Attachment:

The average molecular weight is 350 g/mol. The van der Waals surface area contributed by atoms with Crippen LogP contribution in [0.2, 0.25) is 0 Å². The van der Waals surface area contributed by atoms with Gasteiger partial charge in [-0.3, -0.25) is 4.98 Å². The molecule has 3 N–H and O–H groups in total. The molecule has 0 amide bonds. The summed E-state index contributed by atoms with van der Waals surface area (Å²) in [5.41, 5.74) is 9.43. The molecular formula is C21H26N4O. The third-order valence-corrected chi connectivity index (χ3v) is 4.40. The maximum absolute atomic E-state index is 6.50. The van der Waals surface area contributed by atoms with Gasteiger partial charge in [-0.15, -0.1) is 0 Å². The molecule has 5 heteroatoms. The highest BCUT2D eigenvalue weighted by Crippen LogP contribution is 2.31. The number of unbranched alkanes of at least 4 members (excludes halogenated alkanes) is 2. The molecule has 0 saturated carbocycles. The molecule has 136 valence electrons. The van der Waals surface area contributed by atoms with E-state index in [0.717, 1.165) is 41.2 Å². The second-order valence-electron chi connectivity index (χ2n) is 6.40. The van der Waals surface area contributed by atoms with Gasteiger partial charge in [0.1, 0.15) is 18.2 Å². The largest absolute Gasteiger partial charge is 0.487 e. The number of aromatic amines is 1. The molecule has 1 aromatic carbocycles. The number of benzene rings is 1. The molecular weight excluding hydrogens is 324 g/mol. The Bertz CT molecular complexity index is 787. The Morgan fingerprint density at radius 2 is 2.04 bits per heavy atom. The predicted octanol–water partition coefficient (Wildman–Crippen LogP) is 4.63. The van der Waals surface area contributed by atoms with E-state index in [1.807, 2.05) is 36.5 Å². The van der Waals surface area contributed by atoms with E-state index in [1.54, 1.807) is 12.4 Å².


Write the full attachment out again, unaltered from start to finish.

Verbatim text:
The average molecular weight is 350 g/mol. The van der Waals surface area contributed by atoms with Crippen LogP contribution in [0.2, 0.25) is 0 Å². The van der Waals surface area contributed by atoms with Gasteiger partial charge in [-0.3, -0.25) is 4.98 Å². The molecule has 3 N–H and O–H groups in total. The molecule has 0 amide bonds. The summed E-state index contributed by atoms with van der Waals surface area (Å²) in [5.41, 5.74) is 9.43. The molecular formula is C21H26N4O. The third-order valence-corrected chi connectivity index (χ3v) is 4.40. The maximum absolute atomic E-state index is 6.50. The van der Waals surface area contributed by atoms with Gasteiger partial charge in [-0.15, -0.1) is 0 Å². The molecule has 5 heteroatoms. The highest BCUT2D eigenvalue weighted by Crippen LogP contribution is 2.31. The number of unbranched alkanes of at least 4 members (excludes halogenated alkanes) is 2. The molecule has 0 saturated carbocycles. The molecule has 136 valence electrons. The van der Waals surface area contributed by atoms with E-state index in [0.717, 1.165) is 41.2 Å². The second-order valence-electron chi connectivity index (χ2n) is 6.40. The van der Waals surface area contributed by atoms with Gasteiger partial charge in [0.1, 0.15) is 18.2 Å². The largest absolute Gasteiger partial charge is 0.487 e. The number of aromatic amines is 1. The molecule has 1 aromatic carbocycles. The number of benzene rings is 1. The molecular weight excluding hydrogens is 324 g/mol. The Bertz CT molecular complexity index is 787. The Morgan fingerprint density at radius 2 is 2.04 bits per heavy atom. The predicted octanol–water partition coefficient (Wildman–Crippen LogP) is 4.63. The van der Waals surface area contributed by atoms with E-state index in [1.807, 2.05) is 36.5 Å². The van der Waals surface area contributed by atoms with E-state index in [1.54, 1.807) is 12.4 Å².